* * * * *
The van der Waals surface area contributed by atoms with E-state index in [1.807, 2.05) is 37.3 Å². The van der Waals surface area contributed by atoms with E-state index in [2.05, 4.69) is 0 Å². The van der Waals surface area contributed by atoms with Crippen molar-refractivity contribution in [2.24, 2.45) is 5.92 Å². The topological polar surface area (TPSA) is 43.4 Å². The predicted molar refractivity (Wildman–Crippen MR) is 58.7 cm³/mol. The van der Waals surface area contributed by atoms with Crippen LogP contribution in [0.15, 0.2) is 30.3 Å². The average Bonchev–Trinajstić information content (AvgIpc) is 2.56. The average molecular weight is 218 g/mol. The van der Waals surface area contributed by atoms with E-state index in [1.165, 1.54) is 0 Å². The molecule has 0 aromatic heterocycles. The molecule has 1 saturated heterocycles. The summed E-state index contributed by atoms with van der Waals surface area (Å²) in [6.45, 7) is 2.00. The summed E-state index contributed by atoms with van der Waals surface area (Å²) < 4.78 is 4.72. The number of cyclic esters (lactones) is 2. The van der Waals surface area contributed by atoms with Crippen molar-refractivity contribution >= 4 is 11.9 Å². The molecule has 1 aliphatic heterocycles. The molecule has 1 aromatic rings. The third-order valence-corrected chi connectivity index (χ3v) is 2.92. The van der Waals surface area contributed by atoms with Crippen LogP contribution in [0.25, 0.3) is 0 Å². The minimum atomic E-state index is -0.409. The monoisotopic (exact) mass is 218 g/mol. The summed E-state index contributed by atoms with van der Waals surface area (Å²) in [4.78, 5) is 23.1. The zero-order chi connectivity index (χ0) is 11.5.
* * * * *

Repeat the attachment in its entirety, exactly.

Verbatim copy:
The van der Waals surface area contributed by atoms with E-state index in [1.807, 2.05) is 37.3 Å². The van der Waals surface area contributed by atoms with E-state index in [2.05, 4.69) is 0 Å². The van der Waals surface area contributed by atoms with Crippen molar-refractivity contribution in [2.24, 2.45) is 5.92 Å². The topological polar surface area (TPSA) is 43.4 Å². The predicted molar refractivity (Wildman–Crippen MR) is 58.7 cm³/mol. The van der Waals surface area contributed by atoms with Crippen LogP contribution in [0.15, 0.2) is 30.3 Å². The average Bonchev–Trinajstić information content (AvgIpc) is 2.56. The average molecular weight is 218 g/mol. The van der Waals surface area contributed by atoms with E-state index in [1.165, 1.54) is 0 Å². The molecule has 0 aromatic heterocycles. The molecule has 1 saturated heterocycles. The summed E-state index contributed by atoms with van der Waals surface area (Å²) in [6.45, 7) is 2.00. The summed E-state index contributed by atoms with van der Waals surface area (Å²) < 4.78 is 4.72. The number of cyclic esters (lactones) is 2. The van der Waals surface area contributed by atoms with Crippen molar-refractivity contribution >= 4 is 11.9 Å². The molecule has 1 aliphatic heterocycles. The molecule has 1 aromatic rings. The third-order valence-corrected chi connectivity index (χ3v) is 2.92. The van der Waals surface area contributed by atoms with Crippen LogP contribution in [0.25, 0.3) is 0 Å². The minimum atomic E-state index is -0.409. The monoisotopic (exact) mass is 218 g/mol. The summed E-state index contributed by atoms with van der Waals surface area (Å²) in [4.78, 5) is 23.1. The zero-order chi connectivity index (χ0) is 11.5.